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Ruby 1.8.7. I'm using a regex with a ^ to match a pattern at the start of the string. The problem is that if the pattern is found at the start of any line in the string it still matches. This is the behaviour I would expect if I were using the 'm' modifier but I'm not:

$ irb
irb(main):001:0> str = "hello\ngoodbye"
=> "hello\ngoodbye"
irb(main):002:0> puts str
=> nil
irb(main):004:0> str =~ /^goodbye/
=> 6

What am I doing wrong here?

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Great resource... rubular.com –  Tony Fontenot Nov 23 '10 at 14:47

4 Answers 4

up vote 10 down vote accepted

Use \A instead of ^.


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  • start of the line: ^
  • end of the line: $
  • start of the string: \A
  • end of the string: \z
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Your confusion is justified. In most regex flavors, ^ is equivalent to \A and $ is equivalent to \Z by default, and you have to set the "multiline" flag to make them take on their other meanings (i.e. line boundaries). In Ruby, ^ and $ always match at line boundaries.

To add to the confusion, Ruby has something it calls "multiline" mode, but it's really what everybody else calls "single-line" or "DOTALL" mode: it changes the meaning of the . metacharacter, allowing it to match line-separator characters (e.g. \r, \n) as well as all other characters.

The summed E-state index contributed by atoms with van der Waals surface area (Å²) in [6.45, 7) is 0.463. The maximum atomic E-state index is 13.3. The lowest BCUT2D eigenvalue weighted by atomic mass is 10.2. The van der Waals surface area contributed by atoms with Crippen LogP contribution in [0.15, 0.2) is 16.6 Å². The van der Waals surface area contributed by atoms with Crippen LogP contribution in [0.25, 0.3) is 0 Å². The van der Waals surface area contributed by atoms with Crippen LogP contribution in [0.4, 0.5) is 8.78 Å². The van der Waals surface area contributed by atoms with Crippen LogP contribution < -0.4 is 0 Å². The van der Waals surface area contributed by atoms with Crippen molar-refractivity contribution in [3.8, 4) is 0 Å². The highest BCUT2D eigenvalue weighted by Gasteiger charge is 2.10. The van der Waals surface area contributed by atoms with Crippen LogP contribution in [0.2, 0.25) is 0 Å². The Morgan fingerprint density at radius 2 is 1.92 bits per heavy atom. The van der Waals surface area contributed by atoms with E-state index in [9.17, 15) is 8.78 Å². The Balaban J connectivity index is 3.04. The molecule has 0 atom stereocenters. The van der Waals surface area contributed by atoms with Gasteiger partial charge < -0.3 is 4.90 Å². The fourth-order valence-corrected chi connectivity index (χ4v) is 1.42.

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Which regex flavors have the behavior you describe? –  Wayne Conrad Nov 23 '10 at 16:32
@Wayne: All the other Perl-derivative flavors work that way: Perl, PHP, Python, JavaScript, Java, .NET... If it has a "multiline" mode, that's what it means: ^ becomes "start of line" and $ becomes "end of line". I'm not saying Ruby's approach is wrong, BTW; I just wish they hadn't mixed up the names like they did. The only flavor that really gets it right is Perl 6/Parrot, which eliminates "multiline" and "single-line" modes. –  Alan Moore Nov 23 '10 at 18:53
Yes, I'm used to regex in C and Perl which use ^ in the same way Ruby uses \A. I thought the C regex library was the 'definitive' one - clearly I was mistaken. Thanks for your answers. –  SteveRawlinson Nov 25 '10 at 11:32
This answer has been added to the Stack Overflow Regular Expression FAQ, under "Modifiers". –  aliteralmind Apr 10 at 0:52

"^" is the start of the line. To make what you want, you can split de string and test just the first line. But I think exist some better method.

str.split("\n")[0] =~ /^hello/
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